Scott Wagstaff is one of many local talents to progress through Charlton Athletic’s youth system and go on to play a big part in the club’s history, but it came close to being a very different story.
“I nearly got released at 16,” the former Addick told Football League World in an exclusive interview.
After joining his local side at the age of eight, Wagstaff found himself representing the side passionately supported by large swathes of his own family. It was a huge source of pride for him.
On the cusp of breaking into the first-team picture, however, his future was cast into doubt. The club demanded that he re-enter a three-week trial period to prove himself. He was surprised, admitting that he expected a deal to come his way on the expiry of his old one.
It was a worrying period, but for Wagstaff there was one coach in particular who helped him make that breakthrough.
“It was Mark Robson,” he revealed.
Robson had been a part of the Charlton coaching set-up in the academy since 2000 and stayed in the role for a further six years, before eventually moving on to his current positions in the Aston Villa and England under-17 set-up.
“He was the one who made sure I got my deal. He played me in the under-18’s and I managed to play really well and then in a couple of more games. Then they gave me a deal.
“You never know if you’re going to make it or not. There’s a lot of players you see that have got a lot of talent and were probably better players technically than me but they didn’t quite make it.
“So that was obviously a big achievement to have done that and for the club I grew up watching as well. It was a massive thing for me.”
From then on, he was touted as one of the next big things for Alan Pardew’s Charlton first-team, signing his first professional deal in January 2008. Within the next 18 months he would make his first-team debut, win the club’s young player of the season award and score his first goal.
It was a rapid rise, but one that Wagstaff remains rather nonchalant about.
“As a young lad you have no fear,” he said.
“As a young lad there’s no pressure on you really. You’re a young kid so just go out there and showcase what you can do, and that’s how I felt as a young player.
“I felt like I could go out there and express myself.”
But it was not to be Pardew who would provide the biggest punctuation mark in his Charlton spell. In fact, it was to be a fellow boyhood Addicks fan – Chris Powell.
Having only ended his second stint as a player at The Valley three years earlier, Powell was back in January 2011, but this time in the South London dug-out – his first full-time management role.
He came in following the sacking of Phil Parkinson and inherited a side struggling badly in the third tier and after six months in which to acclimatise himself, he set about building a team that would go down in history during the following campaign.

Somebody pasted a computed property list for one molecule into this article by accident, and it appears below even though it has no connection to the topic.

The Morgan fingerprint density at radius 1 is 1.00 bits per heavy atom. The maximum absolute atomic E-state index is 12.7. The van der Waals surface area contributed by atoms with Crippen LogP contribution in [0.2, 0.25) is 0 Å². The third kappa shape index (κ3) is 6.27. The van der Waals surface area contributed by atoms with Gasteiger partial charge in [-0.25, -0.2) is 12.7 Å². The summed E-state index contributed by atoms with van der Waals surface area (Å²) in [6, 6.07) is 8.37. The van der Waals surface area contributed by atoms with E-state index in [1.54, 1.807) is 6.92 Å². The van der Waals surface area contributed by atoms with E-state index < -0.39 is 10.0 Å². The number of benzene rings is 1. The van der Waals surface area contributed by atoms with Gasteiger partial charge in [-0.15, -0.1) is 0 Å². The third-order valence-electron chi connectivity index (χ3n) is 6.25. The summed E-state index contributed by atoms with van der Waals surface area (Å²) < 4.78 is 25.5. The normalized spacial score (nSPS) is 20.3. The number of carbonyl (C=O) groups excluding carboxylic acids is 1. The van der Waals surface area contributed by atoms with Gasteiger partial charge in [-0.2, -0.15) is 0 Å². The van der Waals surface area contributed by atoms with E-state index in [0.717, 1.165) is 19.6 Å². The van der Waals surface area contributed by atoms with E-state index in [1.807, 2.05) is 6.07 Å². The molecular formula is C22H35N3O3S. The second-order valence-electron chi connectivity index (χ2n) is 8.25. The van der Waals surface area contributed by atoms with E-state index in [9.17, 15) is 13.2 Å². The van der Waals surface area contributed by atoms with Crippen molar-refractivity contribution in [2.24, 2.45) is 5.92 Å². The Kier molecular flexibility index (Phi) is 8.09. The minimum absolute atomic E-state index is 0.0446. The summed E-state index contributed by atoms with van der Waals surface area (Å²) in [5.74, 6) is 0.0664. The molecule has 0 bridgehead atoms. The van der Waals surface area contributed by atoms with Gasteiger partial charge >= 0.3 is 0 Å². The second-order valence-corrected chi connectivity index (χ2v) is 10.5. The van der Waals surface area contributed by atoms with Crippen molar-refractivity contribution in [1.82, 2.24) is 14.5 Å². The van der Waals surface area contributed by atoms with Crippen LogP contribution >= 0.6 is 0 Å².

“That season was unbelievable,” Wagstaff recalled.
“He [Powell] knew what Charlton was about and I think a lot of the boys took that on from his ethos of being at Charlton as well and the fans loved him. Obviously he had a good side but he took us on to that other level to make sure that we did get promoted.
“Every week we just fancied ourselves to win and even if we went 1-0 down you still fancied us to win two or 3-1. We just had that confidence and that swagger about us to go and win games.”
However, it was not just Powell who came in for individual praise from the 29-year-old for the success of that campaign
“You had Johnnie Jackson as the skipper and he was brilliant,” he said.
“He made sure everyone was as together as they could be and it was just one of the best seasons I’ve had.
“There was a great togetherness of the team. You definitely need that if you want to win promotion, you need to be together, and I felt like we were.”
The season saw them win promotion with a staggering 101 points, a total only bettered in the third-tier by Wolves (103) over the past ten seasons.
However, whilst the memory is one that will undoubtedly live long in the memory of Wagstaff, the fans and his family, it was a spell that was to have a less happy ending.
After appearing 34 times on their way to that ton of points, scoring five goals and assisting four more in the process, the winger was not offered the new deal he was expecting after the opening campaign in the Championship.
“I was disappointed with the way it ended. I thought I’d get a new deal there,” he admitted.
“I felt like I could have carried on [at Charlton] and still improved as a player but obviously the manager didn’t think that and we went our separate ways.
“It would have been nice to have stayed, but it wasn’t to be.”
Now plying his trade in League One, via spells with Bristol City and Gillingham, Wagstaff is looking to etch himself into further folklore with AFC Wimbledon.
But it seems unlikely that the rollercoaster of emotions experienced at The Valley – from nearly being released as a teenager to winning a stunning promotion – will ever be forgotten. By himself, or the fans.